Cleaning grill grates isn’t ever going to be top of a list of fun weekend activities, but it’s a chore which is essential to avoid food contamination, reduce the risk of fires and, of course, to maximize the lifespan of your grill.
Ideally you should take the time to clean your grill grates after each use, as this avoids the grime and food particles building up. Cleaning grill gates isn’t particularly difficult, but how you do it depends on whether your grates are cast-iron, porcelain or stainless steel
To make things super easy we have out together this brief guide on four great ways you can clean those grill gates properly. This article was inspired by a similar article over at , you can check it out here: How to clean grill grates ( All Types ! ) | Exchange Bar and Grill
#1 – The regular quick clean
This works the same for all types of grill. Simply warm it to around 2500F degrees and let it heat at that temperature for around 15 minutes then let it cool enough for the grates to be warm, rather than hot. Clean any debris with a brush; for a cast-iron grill use a wire or nylon brush – the durable structure can take it. Finish by rubbing oil over the grates with a paper towel.
#2- The deeper clean (for cast-iron grates)
As outlined above you must warm the grill and use a brush to get rid of any food still clinging on, but rather than oiling the grates you should wash with a small amount of dish soap and a strong sponge then rinse several times in clean water. After wiping dry season with the oil, (vegetable oil is fine), then heat the grill a little and leave the grates on it for around ten minutes before closing it down.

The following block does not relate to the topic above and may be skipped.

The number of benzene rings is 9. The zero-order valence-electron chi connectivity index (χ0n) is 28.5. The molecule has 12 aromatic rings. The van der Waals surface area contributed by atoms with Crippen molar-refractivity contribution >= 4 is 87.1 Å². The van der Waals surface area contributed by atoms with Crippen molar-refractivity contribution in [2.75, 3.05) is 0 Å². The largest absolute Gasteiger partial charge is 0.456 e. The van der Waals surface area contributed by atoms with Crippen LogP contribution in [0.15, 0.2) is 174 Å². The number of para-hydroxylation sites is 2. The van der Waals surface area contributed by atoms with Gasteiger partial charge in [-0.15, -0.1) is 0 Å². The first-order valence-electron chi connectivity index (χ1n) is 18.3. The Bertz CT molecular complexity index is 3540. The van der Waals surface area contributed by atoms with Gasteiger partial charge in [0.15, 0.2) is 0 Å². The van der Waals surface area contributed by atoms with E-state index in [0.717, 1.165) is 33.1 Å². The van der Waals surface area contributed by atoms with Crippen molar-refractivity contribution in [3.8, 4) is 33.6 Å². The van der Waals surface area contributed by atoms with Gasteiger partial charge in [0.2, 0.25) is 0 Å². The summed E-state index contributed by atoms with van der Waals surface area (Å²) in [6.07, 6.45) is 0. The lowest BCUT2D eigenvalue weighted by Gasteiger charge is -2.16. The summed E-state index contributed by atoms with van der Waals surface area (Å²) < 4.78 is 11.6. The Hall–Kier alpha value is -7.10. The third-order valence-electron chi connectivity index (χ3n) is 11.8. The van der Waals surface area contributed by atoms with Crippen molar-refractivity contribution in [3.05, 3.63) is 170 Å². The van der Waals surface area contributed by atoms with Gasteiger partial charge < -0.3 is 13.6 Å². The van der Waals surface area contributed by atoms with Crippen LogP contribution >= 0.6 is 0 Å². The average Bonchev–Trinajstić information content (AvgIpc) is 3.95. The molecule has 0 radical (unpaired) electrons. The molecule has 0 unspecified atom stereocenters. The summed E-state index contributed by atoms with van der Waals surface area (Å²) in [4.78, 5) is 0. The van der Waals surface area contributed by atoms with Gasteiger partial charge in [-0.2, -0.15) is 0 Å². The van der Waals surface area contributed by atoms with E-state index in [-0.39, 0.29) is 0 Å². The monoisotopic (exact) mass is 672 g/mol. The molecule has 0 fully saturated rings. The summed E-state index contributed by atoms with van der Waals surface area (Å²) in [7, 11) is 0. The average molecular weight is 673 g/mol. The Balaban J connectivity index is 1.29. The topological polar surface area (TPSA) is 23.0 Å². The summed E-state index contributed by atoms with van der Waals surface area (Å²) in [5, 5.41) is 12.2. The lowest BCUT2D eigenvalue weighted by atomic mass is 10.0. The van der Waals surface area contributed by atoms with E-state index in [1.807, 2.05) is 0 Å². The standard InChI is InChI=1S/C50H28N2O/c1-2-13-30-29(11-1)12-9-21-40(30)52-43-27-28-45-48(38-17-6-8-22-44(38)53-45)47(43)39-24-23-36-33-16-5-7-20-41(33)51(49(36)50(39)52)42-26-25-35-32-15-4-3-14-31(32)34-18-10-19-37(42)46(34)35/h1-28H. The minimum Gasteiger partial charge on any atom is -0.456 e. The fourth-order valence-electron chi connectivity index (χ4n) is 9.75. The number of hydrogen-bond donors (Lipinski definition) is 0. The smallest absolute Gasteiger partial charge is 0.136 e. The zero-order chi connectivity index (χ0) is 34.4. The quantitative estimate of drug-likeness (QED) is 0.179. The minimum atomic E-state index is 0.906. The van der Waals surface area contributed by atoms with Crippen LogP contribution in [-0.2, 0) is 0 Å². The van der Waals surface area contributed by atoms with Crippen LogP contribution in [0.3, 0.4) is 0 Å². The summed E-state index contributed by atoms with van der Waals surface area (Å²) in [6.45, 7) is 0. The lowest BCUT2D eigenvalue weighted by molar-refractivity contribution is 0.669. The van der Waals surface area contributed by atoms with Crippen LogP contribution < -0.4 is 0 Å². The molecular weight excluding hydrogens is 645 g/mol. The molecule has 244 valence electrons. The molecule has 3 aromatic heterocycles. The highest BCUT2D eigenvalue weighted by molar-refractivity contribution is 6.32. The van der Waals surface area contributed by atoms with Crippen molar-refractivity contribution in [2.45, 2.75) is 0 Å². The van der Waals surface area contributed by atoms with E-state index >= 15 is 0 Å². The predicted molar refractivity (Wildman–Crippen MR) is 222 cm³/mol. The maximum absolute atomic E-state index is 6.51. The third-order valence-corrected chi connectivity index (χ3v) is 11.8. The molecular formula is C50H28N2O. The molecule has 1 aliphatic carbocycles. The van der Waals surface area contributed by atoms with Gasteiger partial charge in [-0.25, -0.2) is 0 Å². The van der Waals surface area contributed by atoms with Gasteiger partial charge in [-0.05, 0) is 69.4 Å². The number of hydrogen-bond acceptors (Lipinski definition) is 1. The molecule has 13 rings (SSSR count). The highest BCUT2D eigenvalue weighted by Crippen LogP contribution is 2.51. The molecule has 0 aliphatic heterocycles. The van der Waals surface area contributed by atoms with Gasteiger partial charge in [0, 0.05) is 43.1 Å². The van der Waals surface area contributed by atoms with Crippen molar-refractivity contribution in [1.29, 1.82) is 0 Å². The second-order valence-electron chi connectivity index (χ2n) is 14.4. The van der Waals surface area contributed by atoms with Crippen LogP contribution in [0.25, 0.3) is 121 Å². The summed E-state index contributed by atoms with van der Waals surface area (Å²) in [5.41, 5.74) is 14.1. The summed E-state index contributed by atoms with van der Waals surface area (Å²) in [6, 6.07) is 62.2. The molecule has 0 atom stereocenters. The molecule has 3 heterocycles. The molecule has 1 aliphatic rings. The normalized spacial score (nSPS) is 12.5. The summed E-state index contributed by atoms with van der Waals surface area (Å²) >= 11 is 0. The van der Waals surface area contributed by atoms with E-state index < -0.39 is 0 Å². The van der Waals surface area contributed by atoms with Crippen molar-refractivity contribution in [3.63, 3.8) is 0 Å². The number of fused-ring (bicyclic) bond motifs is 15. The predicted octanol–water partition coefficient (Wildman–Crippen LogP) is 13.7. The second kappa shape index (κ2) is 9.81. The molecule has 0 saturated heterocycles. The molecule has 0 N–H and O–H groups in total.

#3 Cleaning stainless steel or porcelain grill grates
Neither of these will rust so overall they require less maintenance than cast-iron grill grates, but on the flip side they are more vulnerable to damage so you cannot use harsh products or brushes on them. For both these types of grill you can clean them regularly using the instructions covered in #1, substituting the wire brush for one with soft and gentle bristles. You can also skip the oiling as these grill grates don’t need to be seasoned.
#4 Serious cleaning of cast-iron grill grates
Cast-iron grill grates which have been left to become really dirty, or have signs of rust, need a much more thorough clean than #1 or #2 covers. There are chemical based products designed especially to do this kind of deep-clean, but if you prefer not to cook on equipment which has been exposed to so many potential toxins there are lots of natural way to tackle the dirt and rust if it is not too extensive. These include, leaving the grates in a bag with a mix of 1 cup salt 2 cups vinegar on a flat surface overnight. The next day simply rinse, scrub and oil. Alternatively cover the grates with a paste made of baking soda and wine vinegar and leave for 30 minutes before rinsing and cleaning with a soft brush.